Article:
I just finished a post over at PhoneDog entitled Motorola Droid: What about my media? It’s directed at folks who just bought their first Android device and want to know how to manage all of their old iTunes media files for playing on their new device. One thing the article doesn’t address is the issue of copy protection. This post is directed at folks who are seeking more information about playing media hampered by iTunes DRM on devices not made or licensed by Apple. I’m not a big fan of DRM, but I’ll do my best to be objective in discussing DRM here and to fairly address the concerns of big business.
DRM is how megalithic corporations keep you from doing what you want with the products you rightfully own. It’s an evil, misguided attempt at preventing illegal duplication of digital media that has backfired in the face of the entertainment industry and caused the exponential proliferation of said duplication. Nice one, industry. Was that biased? The point is that this technology limits you to playing your media on specific devices made or licensed by a certain company. Imagine you bought a pair of shoes at Target that could only be worn in Target. Outside of that store, they would cause you to fall flat on your face before you could take a single step. Oh, Trader Joes has an agreement with Target; you can wear them there too. But you want to shop at the corner market and you spent all of your shoe money on your Target kicks. What to do?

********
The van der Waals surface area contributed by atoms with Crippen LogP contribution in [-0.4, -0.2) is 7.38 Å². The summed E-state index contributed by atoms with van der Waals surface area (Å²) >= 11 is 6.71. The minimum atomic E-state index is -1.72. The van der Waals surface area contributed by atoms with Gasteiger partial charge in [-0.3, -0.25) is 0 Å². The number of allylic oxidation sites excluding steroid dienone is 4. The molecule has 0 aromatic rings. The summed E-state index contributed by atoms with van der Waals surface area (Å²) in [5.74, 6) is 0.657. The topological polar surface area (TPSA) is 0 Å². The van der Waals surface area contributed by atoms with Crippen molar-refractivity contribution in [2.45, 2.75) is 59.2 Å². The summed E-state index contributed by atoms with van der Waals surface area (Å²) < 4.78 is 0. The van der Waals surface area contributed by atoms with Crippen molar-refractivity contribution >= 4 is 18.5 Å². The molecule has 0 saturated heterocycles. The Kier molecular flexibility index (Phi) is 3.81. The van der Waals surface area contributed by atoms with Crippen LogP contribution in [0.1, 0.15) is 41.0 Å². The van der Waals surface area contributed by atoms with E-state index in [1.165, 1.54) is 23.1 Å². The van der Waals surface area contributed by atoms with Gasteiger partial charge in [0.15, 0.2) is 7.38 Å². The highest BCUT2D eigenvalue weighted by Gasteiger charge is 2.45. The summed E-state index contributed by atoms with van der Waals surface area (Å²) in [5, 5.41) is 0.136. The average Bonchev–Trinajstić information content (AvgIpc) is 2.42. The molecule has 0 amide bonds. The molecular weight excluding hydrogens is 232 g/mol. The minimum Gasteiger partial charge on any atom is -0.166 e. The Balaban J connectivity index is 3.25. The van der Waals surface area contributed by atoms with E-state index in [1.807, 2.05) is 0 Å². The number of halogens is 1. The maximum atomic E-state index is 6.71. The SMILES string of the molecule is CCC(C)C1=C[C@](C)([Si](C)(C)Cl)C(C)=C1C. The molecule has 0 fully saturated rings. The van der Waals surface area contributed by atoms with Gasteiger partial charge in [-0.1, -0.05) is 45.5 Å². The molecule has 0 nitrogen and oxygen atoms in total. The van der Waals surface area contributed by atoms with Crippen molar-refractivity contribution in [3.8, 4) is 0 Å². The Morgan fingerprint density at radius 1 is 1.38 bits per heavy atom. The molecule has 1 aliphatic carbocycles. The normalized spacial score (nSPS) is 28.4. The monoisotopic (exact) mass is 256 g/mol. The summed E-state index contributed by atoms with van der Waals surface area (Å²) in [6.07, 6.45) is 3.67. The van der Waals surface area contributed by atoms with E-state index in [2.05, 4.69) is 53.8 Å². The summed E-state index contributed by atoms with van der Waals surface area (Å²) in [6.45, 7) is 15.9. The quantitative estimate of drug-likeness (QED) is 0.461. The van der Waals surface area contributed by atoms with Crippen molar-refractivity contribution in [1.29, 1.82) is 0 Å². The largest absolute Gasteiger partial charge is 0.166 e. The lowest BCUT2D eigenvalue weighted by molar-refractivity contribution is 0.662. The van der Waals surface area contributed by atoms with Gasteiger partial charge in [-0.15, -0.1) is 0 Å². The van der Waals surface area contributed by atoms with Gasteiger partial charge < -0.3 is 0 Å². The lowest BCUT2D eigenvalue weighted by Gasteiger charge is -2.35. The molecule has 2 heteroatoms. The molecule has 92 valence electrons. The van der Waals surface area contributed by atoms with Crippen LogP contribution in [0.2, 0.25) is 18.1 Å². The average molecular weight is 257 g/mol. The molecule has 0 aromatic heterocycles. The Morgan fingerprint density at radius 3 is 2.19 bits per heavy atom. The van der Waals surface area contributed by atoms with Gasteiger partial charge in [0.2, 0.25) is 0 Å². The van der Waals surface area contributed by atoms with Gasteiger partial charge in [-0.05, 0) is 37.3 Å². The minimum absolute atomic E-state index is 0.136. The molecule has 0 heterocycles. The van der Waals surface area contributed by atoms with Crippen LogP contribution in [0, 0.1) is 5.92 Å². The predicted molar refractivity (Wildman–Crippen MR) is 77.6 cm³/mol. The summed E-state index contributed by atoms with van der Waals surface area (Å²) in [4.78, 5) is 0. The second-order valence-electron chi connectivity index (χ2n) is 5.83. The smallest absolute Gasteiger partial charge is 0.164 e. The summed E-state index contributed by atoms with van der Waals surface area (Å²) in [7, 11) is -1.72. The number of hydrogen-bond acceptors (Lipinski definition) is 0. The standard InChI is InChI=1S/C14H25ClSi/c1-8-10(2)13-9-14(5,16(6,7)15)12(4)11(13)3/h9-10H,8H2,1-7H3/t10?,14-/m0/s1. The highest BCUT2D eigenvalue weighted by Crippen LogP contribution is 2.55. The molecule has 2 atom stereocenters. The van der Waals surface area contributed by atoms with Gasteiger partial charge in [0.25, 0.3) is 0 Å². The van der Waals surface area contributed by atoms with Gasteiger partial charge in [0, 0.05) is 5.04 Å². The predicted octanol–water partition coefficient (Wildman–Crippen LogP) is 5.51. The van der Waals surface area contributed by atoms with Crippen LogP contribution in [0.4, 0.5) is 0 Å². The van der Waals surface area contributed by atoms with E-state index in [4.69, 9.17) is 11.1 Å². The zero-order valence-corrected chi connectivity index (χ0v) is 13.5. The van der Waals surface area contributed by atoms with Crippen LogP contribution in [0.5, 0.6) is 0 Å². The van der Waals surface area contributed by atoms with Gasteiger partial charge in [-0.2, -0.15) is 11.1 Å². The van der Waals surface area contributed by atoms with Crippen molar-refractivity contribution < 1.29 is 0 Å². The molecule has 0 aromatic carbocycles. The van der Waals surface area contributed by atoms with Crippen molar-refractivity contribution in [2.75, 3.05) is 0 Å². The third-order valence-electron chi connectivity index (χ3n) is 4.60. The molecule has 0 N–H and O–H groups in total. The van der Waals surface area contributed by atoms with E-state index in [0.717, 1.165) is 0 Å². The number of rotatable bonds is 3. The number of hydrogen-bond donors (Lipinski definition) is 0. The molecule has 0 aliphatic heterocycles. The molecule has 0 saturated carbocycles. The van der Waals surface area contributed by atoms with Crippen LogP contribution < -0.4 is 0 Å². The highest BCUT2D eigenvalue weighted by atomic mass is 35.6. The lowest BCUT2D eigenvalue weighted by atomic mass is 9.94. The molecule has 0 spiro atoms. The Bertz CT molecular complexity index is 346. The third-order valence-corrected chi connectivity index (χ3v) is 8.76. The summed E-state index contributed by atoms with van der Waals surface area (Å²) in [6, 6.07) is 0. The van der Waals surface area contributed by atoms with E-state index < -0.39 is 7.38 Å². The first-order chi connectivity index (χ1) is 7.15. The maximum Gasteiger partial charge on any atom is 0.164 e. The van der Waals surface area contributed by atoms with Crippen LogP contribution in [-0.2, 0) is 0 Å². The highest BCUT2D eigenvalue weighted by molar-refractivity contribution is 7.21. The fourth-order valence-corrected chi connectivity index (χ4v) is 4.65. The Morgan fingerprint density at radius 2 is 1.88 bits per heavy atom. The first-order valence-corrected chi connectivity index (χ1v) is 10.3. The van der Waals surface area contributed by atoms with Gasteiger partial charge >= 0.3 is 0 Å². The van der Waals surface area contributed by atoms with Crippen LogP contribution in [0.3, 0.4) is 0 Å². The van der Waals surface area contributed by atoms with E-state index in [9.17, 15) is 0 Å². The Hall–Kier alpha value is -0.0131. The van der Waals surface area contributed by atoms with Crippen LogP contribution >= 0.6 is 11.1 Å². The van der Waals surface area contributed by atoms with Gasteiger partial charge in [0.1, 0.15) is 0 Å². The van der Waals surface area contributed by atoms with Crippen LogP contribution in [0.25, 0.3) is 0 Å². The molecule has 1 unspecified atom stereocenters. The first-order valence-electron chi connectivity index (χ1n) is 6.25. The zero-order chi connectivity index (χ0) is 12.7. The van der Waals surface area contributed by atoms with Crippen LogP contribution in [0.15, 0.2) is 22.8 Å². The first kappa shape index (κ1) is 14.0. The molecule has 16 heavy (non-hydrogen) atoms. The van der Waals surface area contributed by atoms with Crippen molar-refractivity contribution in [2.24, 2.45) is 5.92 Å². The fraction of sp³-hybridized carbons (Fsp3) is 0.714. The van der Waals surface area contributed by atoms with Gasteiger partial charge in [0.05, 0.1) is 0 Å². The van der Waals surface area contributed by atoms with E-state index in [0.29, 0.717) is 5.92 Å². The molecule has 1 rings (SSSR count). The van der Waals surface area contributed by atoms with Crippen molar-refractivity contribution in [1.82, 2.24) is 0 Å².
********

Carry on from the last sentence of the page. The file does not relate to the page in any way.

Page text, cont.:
The iTunes catalog was, at one time, DRM-protected in it’s entirety. Apple later went on to add “Plus tracks” that were free of copy protection but they still sold crippled tracks right next to them. Last January, Apple announced that their entire catalog would soon be offered without DRM. You can read more about that here. The trouble with this new found generosity is that you have to pay to upgrade your own personal library. Apple first said you can’t cherry pick; it’s your entire library or nothing. In response to the predictable uproar that followed, Apple changed their iTune (sorry). You can upgrade your library track-by-track. Things aren’t so simple for purchased videos. Man, I’m tired of this stuff.
There are free solutions to this dilemma, some of which will back up and convert your entire collection with a few clicks, but using them probably means breaking laws, EULAs, and an unwitting pinky-promise with Jobs. I can’t publicly condone any of that; I just want you to be informed before making your own decisions. In my PhoneDog post, I only demonstrate playing DRM-free tracks on the Droid – nothing iTunes has crippled with copy protection. in this scenario, Droid will figure out which ones it can or can’t play, so you don’t need to worry about which ones to select. Just transfer your music and cross your fingers, hoping most of the files you’ve selected will work. That’s the situation for law-abiding Droid owners. Would you like to take another look at those options?